Page:Popular Science Monthly Volume 35.djvu/559

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given, and what will be the further stages of the process. But when we once recognize the fact that the problem is being worked out, we see that an answer is actually given in some degree by the very facts before us. That is really the nature of the change in the point of view implied in the acceptance of the evolution theory."[1]

Having thus shown to how large an extent Mr. Mallock has drawn upon his imagination in regard to the importance assigned in modern ethical theories to the idea of progress, it is easy to show that what he has said on the subject of sympathy is equally destitute of foundation. The emancipated modern thinker tries to take stock of human nature as it is: the age for constructing ideals of a purely imaginative kind has passed. We want to ascertain just how much sympathy there is in average human nature, so that we may know what we have to depend on. We want to discover also how far the quantity now existing admits of increase. Auguste Comte studied this question closely; and, far from unduly magnifying the sympathetic element in human nature, he continually speaks of it as being very weak in comparison with the egoistic, and therefore requiring all the re-enforcement we can give it. His whole system is an elaborate effort to draw out sympathy and make it more widely and powerfully operative in human affairs. For this purpose his followers think it right and profitable to dwell much upon the history of the human race, and to bring into strong relief the organic dependence of the individual upon society at large. Many who, perhaps, would not care to acknowledge any obligations to Comte, are to-day doing the same thing—so much so that the prominence given to the thought of society as an organic whole, infusing its own larger life into its individual members, may be said to be an especial note of the present age. If it be asked what object there can be in quickening sympathy between a man and his fellows, the answer is, the promotion of more harmonious social action, resulting in economy of force and increase of happiness. Upon this point Mr Mallock seems to be all astray, owing doubtless to the too abstract manner in which he chose to treat the question. He seems to think that the whole effect of sympathy is confined to the mental representation of others' pains and pleasures. He forgets, apparently, that it has its natural outcome in action; and that, except as a basis for action, there would be no useful purpose in cultivating it. This is the true and obvious answer to his paradoxical contention that an increase of sympathy could not make for happiness, seeing that if, on the one hand, it enabled us to enter more heartily into the joys of others, it would, on the other, bring home to us more poignantly their sorrows. We can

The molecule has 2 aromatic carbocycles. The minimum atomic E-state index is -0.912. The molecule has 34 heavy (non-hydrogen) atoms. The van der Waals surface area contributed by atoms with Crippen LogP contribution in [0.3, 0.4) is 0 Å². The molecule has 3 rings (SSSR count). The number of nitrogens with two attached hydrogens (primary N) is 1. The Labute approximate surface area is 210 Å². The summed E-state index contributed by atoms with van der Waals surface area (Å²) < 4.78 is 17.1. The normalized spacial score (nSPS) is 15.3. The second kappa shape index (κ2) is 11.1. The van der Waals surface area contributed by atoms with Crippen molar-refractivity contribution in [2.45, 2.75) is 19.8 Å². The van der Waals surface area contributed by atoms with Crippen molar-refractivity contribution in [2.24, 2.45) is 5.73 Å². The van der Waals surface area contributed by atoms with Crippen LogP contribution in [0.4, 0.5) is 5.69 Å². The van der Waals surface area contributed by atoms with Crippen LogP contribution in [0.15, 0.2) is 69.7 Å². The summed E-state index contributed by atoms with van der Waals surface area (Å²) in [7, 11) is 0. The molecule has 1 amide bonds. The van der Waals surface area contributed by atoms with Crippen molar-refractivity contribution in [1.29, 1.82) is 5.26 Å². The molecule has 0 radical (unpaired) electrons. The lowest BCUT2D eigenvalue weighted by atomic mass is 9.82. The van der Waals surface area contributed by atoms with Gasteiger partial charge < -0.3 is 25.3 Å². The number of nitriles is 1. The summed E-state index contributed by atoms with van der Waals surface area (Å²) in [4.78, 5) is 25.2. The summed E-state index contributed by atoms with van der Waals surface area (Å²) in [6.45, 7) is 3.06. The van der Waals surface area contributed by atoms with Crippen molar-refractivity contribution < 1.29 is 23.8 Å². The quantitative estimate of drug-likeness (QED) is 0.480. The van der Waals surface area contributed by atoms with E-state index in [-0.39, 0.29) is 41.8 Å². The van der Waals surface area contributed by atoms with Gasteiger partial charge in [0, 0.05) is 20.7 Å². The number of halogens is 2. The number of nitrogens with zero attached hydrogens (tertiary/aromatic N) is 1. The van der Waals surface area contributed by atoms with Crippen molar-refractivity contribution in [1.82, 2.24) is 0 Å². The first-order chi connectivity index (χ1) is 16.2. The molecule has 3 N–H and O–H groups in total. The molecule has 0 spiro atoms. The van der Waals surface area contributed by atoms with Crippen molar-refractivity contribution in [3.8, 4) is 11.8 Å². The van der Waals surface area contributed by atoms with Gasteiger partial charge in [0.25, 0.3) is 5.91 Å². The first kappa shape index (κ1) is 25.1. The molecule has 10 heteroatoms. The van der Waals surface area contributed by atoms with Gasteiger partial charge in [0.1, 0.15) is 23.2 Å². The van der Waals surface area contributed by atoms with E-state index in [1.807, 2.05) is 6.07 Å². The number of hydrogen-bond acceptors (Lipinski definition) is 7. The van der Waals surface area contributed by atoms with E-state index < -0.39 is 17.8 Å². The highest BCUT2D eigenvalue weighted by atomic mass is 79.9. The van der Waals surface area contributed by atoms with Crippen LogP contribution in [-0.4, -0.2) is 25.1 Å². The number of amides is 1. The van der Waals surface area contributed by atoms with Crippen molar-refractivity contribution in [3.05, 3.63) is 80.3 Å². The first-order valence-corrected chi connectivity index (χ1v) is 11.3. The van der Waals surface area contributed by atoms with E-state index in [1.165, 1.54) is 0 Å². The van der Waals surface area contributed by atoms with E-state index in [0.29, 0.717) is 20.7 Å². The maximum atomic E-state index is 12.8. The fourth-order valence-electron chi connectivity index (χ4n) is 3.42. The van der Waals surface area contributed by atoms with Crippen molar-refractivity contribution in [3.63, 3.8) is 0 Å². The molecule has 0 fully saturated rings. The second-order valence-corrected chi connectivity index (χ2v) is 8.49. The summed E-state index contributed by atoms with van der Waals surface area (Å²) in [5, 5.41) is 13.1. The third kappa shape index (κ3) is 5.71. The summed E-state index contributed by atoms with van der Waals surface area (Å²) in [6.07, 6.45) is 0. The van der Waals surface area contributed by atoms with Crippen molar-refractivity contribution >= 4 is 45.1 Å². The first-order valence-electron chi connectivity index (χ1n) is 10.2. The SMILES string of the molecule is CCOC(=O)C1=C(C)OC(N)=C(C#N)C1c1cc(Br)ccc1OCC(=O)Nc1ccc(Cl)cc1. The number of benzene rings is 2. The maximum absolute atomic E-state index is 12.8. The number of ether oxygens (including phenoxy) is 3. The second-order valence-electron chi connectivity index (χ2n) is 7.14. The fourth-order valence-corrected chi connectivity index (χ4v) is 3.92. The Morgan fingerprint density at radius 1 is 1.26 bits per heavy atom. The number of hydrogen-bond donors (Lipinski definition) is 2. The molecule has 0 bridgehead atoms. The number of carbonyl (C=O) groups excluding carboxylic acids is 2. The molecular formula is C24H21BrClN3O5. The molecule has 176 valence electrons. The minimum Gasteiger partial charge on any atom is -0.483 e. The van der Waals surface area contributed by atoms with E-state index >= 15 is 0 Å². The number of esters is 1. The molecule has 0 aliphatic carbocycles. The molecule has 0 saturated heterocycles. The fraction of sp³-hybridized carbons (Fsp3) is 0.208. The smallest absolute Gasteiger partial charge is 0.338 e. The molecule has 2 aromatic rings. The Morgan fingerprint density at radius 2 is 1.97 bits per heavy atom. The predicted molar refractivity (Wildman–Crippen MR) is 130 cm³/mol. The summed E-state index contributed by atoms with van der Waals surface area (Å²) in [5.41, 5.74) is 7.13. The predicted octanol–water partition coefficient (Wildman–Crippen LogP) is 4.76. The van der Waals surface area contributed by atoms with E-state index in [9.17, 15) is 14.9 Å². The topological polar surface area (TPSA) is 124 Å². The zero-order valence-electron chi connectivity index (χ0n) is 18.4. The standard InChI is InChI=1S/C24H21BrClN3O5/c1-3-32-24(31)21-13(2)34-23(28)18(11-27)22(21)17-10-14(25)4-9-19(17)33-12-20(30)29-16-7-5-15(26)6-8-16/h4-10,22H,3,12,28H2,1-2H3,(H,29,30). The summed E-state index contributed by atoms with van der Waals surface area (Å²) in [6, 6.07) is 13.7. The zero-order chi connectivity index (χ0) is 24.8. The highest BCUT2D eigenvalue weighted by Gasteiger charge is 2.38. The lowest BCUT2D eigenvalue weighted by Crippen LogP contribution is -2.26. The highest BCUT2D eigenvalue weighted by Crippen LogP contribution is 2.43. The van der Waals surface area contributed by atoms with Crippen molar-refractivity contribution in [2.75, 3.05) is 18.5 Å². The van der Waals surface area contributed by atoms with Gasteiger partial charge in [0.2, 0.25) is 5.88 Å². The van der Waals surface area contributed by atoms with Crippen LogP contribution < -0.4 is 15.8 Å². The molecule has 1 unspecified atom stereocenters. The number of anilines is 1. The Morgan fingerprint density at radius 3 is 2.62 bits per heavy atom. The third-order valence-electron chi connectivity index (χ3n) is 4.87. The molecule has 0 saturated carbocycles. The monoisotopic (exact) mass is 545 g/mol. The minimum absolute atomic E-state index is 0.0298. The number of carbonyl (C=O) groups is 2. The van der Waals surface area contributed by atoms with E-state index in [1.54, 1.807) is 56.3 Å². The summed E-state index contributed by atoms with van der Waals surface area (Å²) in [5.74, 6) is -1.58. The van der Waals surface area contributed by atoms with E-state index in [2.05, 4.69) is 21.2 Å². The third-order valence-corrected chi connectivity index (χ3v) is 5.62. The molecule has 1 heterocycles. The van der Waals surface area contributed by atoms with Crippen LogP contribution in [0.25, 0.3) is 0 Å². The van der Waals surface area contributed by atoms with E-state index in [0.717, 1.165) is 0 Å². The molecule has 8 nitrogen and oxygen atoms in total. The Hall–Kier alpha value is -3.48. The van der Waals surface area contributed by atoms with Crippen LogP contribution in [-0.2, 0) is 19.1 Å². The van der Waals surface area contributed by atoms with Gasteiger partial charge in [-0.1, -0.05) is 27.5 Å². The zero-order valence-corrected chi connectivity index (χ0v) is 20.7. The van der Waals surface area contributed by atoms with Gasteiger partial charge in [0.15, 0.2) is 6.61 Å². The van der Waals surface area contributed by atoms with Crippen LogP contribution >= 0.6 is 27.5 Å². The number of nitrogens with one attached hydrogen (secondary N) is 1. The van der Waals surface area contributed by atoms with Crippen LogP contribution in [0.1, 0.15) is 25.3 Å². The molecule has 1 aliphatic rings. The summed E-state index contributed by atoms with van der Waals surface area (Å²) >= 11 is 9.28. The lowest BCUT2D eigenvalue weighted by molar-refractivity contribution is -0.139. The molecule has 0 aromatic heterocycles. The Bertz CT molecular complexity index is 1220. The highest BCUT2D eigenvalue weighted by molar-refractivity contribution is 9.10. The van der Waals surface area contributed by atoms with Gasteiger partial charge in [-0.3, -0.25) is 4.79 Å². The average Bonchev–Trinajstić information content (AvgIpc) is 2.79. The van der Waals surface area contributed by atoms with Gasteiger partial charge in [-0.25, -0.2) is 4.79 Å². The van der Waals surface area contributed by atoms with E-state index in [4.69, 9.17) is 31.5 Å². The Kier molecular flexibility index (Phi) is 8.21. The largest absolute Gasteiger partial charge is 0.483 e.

1. "Science of Ethics," p. 34.